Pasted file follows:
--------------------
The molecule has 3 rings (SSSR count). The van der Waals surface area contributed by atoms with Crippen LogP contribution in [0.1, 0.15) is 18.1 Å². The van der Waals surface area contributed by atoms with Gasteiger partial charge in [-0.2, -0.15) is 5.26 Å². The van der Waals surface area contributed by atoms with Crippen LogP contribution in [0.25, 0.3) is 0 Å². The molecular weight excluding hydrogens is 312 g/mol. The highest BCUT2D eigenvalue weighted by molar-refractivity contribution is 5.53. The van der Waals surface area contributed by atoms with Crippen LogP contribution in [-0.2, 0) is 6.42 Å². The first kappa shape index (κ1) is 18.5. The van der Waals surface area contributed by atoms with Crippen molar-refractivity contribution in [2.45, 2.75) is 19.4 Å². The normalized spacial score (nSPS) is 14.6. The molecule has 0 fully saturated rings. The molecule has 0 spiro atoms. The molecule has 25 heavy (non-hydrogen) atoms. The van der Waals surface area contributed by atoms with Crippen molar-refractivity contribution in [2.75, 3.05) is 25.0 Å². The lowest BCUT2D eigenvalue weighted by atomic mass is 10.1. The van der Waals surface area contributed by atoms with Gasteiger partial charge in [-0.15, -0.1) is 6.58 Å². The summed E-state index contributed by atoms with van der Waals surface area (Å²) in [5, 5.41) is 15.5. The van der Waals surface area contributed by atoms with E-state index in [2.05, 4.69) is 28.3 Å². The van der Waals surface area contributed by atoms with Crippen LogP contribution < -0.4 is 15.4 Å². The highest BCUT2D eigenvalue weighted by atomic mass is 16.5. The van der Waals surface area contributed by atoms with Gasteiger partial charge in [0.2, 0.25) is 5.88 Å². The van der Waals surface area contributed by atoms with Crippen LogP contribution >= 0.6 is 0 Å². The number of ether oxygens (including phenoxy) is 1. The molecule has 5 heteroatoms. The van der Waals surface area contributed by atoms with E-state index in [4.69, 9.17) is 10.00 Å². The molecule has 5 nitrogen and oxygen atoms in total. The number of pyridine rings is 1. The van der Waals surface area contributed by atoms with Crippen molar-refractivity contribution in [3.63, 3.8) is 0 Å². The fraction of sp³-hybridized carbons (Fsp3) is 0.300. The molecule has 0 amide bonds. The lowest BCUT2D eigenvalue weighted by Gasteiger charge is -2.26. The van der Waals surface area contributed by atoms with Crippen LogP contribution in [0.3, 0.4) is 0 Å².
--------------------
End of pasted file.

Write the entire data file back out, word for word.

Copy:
The molecule has 3 rings (SSSR count). The van der Waals surface area contributed by atoms with Crippen LogP contribution in [0.1, 0.15) is 18.1 Å². The van der Waals surface area contributed by atoms with Gasteiger partial charge in [-0.2, -0.15) is 5.26 Å². The van der Waals surface area contributed by atoms with Crippen LogP contribution in [0.25, 0.3) is 0 Å². The molecular weight excluding hydrogens is 312 g/mol. The highest BCUT2D eigenvalue weighted by molar-refractivity contribution is 5.53. The van der Waals surface area contributed by atoms with Crippen LogP contribution in [-0.2, 0) is 6.42 Å². The first kappa shape index (κ1) is 18.5. The van der Waals surface area contributed by atoms with Crippen molar-refractivity contribution in [2.45, 2.75) is 19.4 Å². The normalized spacial score (nSPS) is 14.6. The molecule has 0 fully saturated rings. The molecule has 0 spiro atoms. The molecule has 25 heavy (non-hydrogen) atoms. The van der Waals surface area contributed by atoms with Crippen molar-refractivity contribution in [2.75, 3.05) is 25.0 Å². The lowest BCUT2D eigenvalue weighted by atomic mass is 10.1. The van der Waals surface area contributed by atoms with Gasteiger partial charge in [-0.15, -0.1) is 6.58 Å². The summed E-state index contributed by atoms with van der Waals surface area (Å²) in [5, 5.41) is 15.5. The van der Waals surface area contributed by atoms with E-state index in [2.05, 4.69) is 28.3 Å². The van der Waals surface area contributed by atoms with Crippen LogP contribution < -0.4 is 15.4 Å². The highest BCUT2D eigenvalue weighted by atomic mass is 16.5. The van der Waals surface area contributed by atoms with Gasteiger partial charge in [0.2, 0.25) is 5.88 Å². The van der Waals surface area contributed by atoms with Crippen LogP contribution >= 0.6 is 0 Å². The number of ether oxygens (including phenoxy) is 1. The molecule has 5 heteroatoms. The van der Waals surface area contributed by atoms with E-state index in [4.69, 9.17) is 10.00 Å². The molecule has 5 nitrogen and oxygen atoms in total. The number of pyridine rings is 1. The van der Waals surface area contributed by atoms with Crippen molar-refractivity contribution in [3.63, 3.8) is 0 Å². The fraction of sp³-hybridized carbons (Fsp3) is 0.300. The molecule has 0 amide bonds. The lowest BCUT2D eigenvalue weighted by Gasteiger charge is -2.26. The van der Waals surface area contributed by atoms with Crippen LogP contribution in [0.3, 0.4) is 0 Å².